Well, we don't have to go all the way back to the 18th century. Let's go back to 1998 and the first episode of Sex and the City, a series that can't be any worse written or acted than Fifty Shades. It starts with a parable that opens like this:
Once upon a time an English journalist came to New York. Elizabeth was attractive and bright and, right away, she hooked up with one of the city's typically eligible bachelors. Tim was 42, a well-liked and respected investment banker who made about 2 million a year.
Okay, he's not a billionaire at 27 like Christian Grey is supposed to be but he's hardly the boy at fifty-one-thirty-three Kensington Avenue. An English journalist, not a famous English journalist, just a journalist, hits town and her idea of an eligible bachelor is a guy who makes $2 million a year, which puts him well into the one percent. According to a couple of online sources I just checked, journalists in New York make less than $60k on average. Those sources may not be solid but even if the real salary was 200 or 300 percent of that, she's way, way, way down the socio-economic ladder from the man we're told is an eligible bachelor.

And the rest of the SATC plot bears a shocking resemblance to Pamela right down to the appallingly wooden acting of Chris Noth as "Mr. Big" playing the role for Carrie that "Mr. B" plays for Pamela.

And women loved it.

And why not? If it's all a fantasy anyway, why not make the guy very rich and very good-looking?

What needs explaining is why is it that rich and good looking but also emotionally unavailable, cold men who demand a lot from women are so unfailing attractive when they appear in stories like SATC, Fifty Shades and the champion of them all, Pride and Prejudice.

Except that it doesn't need explaining. What needs to be said is that there is a frightening sense of female entitlement hiding here.

We haven't gone full-circle anywhere because we're still at the same point we always were. 

Thursday, February 19, 2015

Fifty Shades of Grey: lessons for men

Having read Wuthering Heights more than once I can tell you that the scene where Heathcliff grabs Cathy and rips open her dress and feasts his eyes and hands on her breasts before throwing her on the fainting couch and giving her the best sex of her life isn't actually in the book.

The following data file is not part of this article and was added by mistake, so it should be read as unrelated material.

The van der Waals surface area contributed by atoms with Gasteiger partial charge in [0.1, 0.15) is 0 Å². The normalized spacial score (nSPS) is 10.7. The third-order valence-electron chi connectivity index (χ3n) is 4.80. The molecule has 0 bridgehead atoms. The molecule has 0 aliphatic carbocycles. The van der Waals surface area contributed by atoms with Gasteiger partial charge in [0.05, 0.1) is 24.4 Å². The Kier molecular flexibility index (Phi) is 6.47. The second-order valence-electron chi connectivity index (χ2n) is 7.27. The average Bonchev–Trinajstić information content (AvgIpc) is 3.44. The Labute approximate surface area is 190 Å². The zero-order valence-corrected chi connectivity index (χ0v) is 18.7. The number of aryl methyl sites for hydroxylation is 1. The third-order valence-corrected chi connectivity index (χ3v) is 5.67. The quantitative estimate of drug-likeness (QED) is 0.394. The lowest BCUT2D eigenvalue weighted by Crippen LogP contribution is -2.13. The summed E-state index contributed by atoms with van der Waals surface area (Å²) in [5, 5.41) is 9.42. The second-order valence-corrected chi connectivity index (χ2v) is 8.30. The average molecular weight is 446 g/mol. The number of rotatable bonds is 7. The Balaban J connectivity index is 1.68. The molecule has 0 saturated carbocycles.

It's not that Emily Bronte didn't think it. She and the vast majority of the women who've since read the novel all had the thought.

And it's a very important scene to the book even though, as I say, it's not actually in the book. If that scene weren't in the back of the minds of 99 percent of its readers, well, 99 percent of its readers wouldn't be its readers and Emily Bronte would be mostly forgotten today.

Emily probably didn't put the scene in for a number of reasons. 1. Because she knew that life doesn't work that way. 2. Because she had enough faith in her readers' to know that they'd think it through for themselves. 3. Because the mores of the time wouldn't have allowed her to even vaguely hint that Cathy had imagined having sex with Heathcliff. And more besides.

If you're a man, there are two equally important lessons to take from Wuthering Heights (and yes, I am implying that Fifty Shades of Grey is built on the same mythological foundations as Wuthering Heights, Jane Eyre and Pride and Prejudice; all of which trace their heritage back to Pamela). The first is that Catherine didn't give Mr. Edgar Linton the best sex of his life—she probably gave him utterly mediocre sex and didn't give him any more of even that than she felt was absolutely required of her—so you don't want to be Mr. Edgar Linton. The second is that Heathcliff is a vile creep and you don't want to be a vile creep either.

Do those two lessons contradict one another? A lot of men would say yes and start whining about nice guys always finishing last.  There is another way of thinking about it however. Ask yourself, rather, who is to blame. Is it your fault for not being more like Heathcliff or for not "manning up" and accepting that you're stuck being Mr. Linton? Or is it a woman's fault if she can only see men in binary terms?

Heathcliff and Christian Grey don't have a lot in common but they do have two things they share and that is that they're both vile creeps and they're both highly attractive to most women at some time in their lives and highly attractive to some women all their lives. You might object that Christian is different in that what's-her-name-oh-never-matter-who-cares succeeds in reforming him in the end. Well, except that he doesn't get reformed until the very end and the millions of women who read the series of novels read it for the 100s of pages in which he is a vile creep and not for the denouement in which he promises to be different or the various short passages along the way in which he promises to be different.

Don't hate women for being this way. Have you ever entertained the notion of having a woman who is less than a fully developed human being because you thought it would be easy and fun or because you were still too immature yourself to see that there is a problem with that? If you can honestly say "no" to that question you're delusional about yourself.

But the lesson remains. If you're at a party and a woman-over-the-age-of-19 tells you that Wuthering Heights is her all time favourite novel she is telling you she never matured emotionally such that she divides men into two classes: vile creeps and easily manipulated wimps. You want to keep your distance from such a woman. There are lots of them in the world and they all end up unhappy and they all want to blame you for their unhappiness.